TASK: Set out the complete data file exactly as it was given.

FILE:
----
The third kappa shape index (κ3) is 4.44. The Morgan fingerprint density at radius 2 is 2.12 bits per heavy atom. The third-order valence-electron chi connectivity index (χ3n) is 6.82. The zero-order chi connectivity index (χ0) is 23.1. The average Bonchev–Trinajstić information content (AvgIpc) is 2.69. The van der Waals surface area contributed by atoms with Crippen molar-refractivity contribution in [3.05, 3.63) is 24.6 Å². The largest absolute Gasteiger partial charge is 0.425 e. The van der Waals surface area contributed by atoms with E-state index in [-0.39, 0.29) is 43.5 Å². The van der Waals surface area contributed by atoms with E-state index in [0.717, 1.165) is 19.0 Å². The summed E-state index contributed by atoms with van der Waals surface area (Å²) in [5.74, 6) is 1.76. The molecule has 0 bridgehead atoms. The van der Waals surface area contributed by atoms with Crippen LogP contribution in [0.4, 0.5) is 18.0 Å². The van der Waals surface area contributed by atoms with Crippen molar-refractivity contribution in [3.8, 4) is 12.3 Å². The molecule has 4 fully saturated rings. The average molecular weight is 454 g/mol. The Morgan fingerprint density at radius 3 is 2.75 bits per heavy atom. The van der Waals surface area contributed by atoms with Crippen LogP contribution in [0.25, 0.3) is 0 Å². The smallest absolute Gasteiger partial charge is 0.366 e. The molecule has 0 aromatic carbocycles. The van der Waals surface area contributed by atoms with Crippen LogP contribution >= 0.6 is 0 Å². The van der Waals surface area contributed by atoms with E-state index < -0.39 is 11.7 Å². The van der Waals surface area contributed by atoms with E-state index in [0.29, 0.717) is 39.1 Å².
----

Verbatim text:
The third kappa shape index (κ3) is 4.44. The Morgan fingerprint density at radius 2 is 2.12 bits per heavy atom. The third-order valence-electron chi connectivity index (χ3n) is 6.82. The zero-order chi connectivity index (χ0) is 23.1. The average Bonchev–Trinajstić information content (AvgIpc) is 2.69. The van der Waals surface area contributed by atoms with Crippen molar-refractivity contribution in [3.05, 3.63) is 24.6 Å². The largest absolute Gasteiger partial charge is 0.425 e. The van der Waals surface area contributed by atoms with E-state index in [-0.39, 0.29) is 43.5 Å². The van der Waals surface area contributed by atoms with E-state index in [0.717, 1.165) is 19.0 Å². The summed E-state index contributed by atoms with van der Waals surface area (Å²) in [5.74, 6) is 1.76. The molecule has 0 bridgehead atoms. The van der Waals surface area contributed by atoms with Crippen LogP contribution in [0.4, 0.5) is 18.0 Å². The van der Waals surface area contributed by atoms with Crippen molar-refractivity contribution in [3.8, 4) is 12.3 Å². The molecule has 4 fully saturated rings. The average molecular weight is 454 g/mol. The Morgan fingerprint density at radius 3 is 2.75 bits per heavy atom. The van der Waals surface area contributed by atoms with Crippen LogP contribution in [0.25, 0.3) is 0 Å². The smallest absolute Gasteiger partial charge is 0.366 e. The molecule has 0 aromatic carbocycles. The van der Waals surface area contributed by atoms with Crippen LogP contribution >= 0.6 is 0 Å². The van der Waals surface area contributed by atoms with E-state index < -0.39 is 11.7 Å². The van der Waals surface area contributed by atoms with E-state index in [0.29, 0.717) is 39.1 Å².